While working out at popular exercise area in Santa Monica, fitness enthusiasts will no longer be able to place their equipment or conduct exercise programs on the median strip or parkway.
The City Council voted unanimously Tuesday, February 23rd to prohibit the use of city medians or parkways for any commercial or business purpose, as well as the placement of any exercise-related equipment in those areas.
The regulation comes after residents living near a popular exercise area at Fourth Street and Adelaide Drive have argued that the street has become a public park in recent years with fitness buffs accessing the nearby street stairs and median for activities not permitted under city law. People working out in the neighborhood also take up parking spaces and tend to go into the street, creating a safety issue for motorists, residents say.
In response to the complaints, the city has implemented measures to mitigate some of the impacts, including regular trash pick-up and updating signage near the median for available restrooms and parking, Public Works Department Director Lee Swain said. But activity remains high at the location and the city is continuing to explore mitigation efforts, he said.
The prohibition of exercise equipment and programs is intended to address the highest impact uses of the medians and parkways, while allowing the public to utilize those areas for walking, jogging or passive recreation, staff said.
“This is thought to at least curtail that type of use,” Swain said of exercise equipment and activities on the medians and parkways.
In addition, the City Council directed staff to increase education and enforcement in the area and study the possibility of gating the top of the stairs at night. The option of closing the stairs, which are within Los Angeles city limits, at certain times has also been discussed but that city has not been supportive of the idea, Swain said.
Neighborhood residents encouraged the council to take action to address the safety issue and ensure that the street does not stay as a park.
“It’s a beautiful street but over the last few years it has attracted more and more peopleÖwho found it to be their next gym,” Adelaide Drive resident Steve Carolla said. “Basically it’s turned into an outdoor gym, a park and athletic field all combined.”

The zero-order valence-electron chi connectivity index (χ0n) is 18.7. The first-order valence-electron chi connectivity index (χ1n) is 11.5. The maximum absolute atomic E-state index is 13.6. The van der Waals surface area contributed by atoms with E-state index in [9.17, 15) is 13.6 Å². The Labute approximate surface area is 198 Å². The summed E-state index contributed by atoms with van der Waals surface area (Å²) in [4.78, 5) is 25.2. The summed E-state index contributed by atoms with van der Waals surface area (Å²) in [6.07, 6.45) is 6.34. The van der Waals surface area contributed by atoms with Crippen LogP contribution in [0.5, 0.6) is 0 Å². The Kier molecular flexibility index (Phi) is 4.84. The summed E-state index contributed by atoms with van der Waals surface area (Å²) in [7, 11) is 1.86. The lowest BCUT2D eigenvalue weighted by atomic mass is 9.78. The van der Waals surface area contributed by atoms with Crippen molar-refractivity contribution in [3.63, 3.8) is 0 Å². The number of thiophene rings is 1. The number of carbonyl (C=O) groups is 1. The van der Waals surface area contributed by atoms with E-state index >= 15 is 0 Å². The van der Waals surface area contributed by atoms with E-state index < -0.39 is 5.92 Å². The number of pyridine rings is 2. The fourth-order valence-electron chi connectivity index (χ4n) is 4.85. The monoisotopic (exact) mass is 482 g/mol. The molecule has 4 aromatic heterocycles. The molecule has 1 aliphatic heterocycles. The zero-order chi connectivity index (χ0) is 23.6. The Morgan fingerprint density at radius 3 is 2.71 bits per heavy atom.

John Ketcham says he loves the location of his Adelaide home but he can no longer enjoy it there due to a lack of parking and verbal abuses by people exercising on a daily basis. He said the ordinance does not cover all the issues and he recommended that the stairs be temporarily closed to allow the council more time to study it.
“I feel that this ordinance doesn’t go nearly far enough,” Ketcham told the council.
City Councilman Bobby Shriver, who also lives on Adelaide, says he doesn’t think the police enforcement of people walking in the street has been very good. He believes the city has allowed the area to become a public park and agrees with some residents that it has created a safety issue.
“I live on this street and to me, the worst thing about it is the fear I have of hitting somebody,” Shriver said. “I think it’s an accident waiting to happen.”
Resident Terry Sanders said he feels the police presence has lead to improvements, noting that there has been less of an impact on the median than there used to be.
After some council members noted that a main reason people have been walking in the street is to avoid obstacles on the sidewalk, the council considered adding sidewalks to the list of prohibited areas for exercise equipment. Councilman Kevin McKeown suggested that bicycles, which is an encouraged form of transportation, be excluded from the regulations.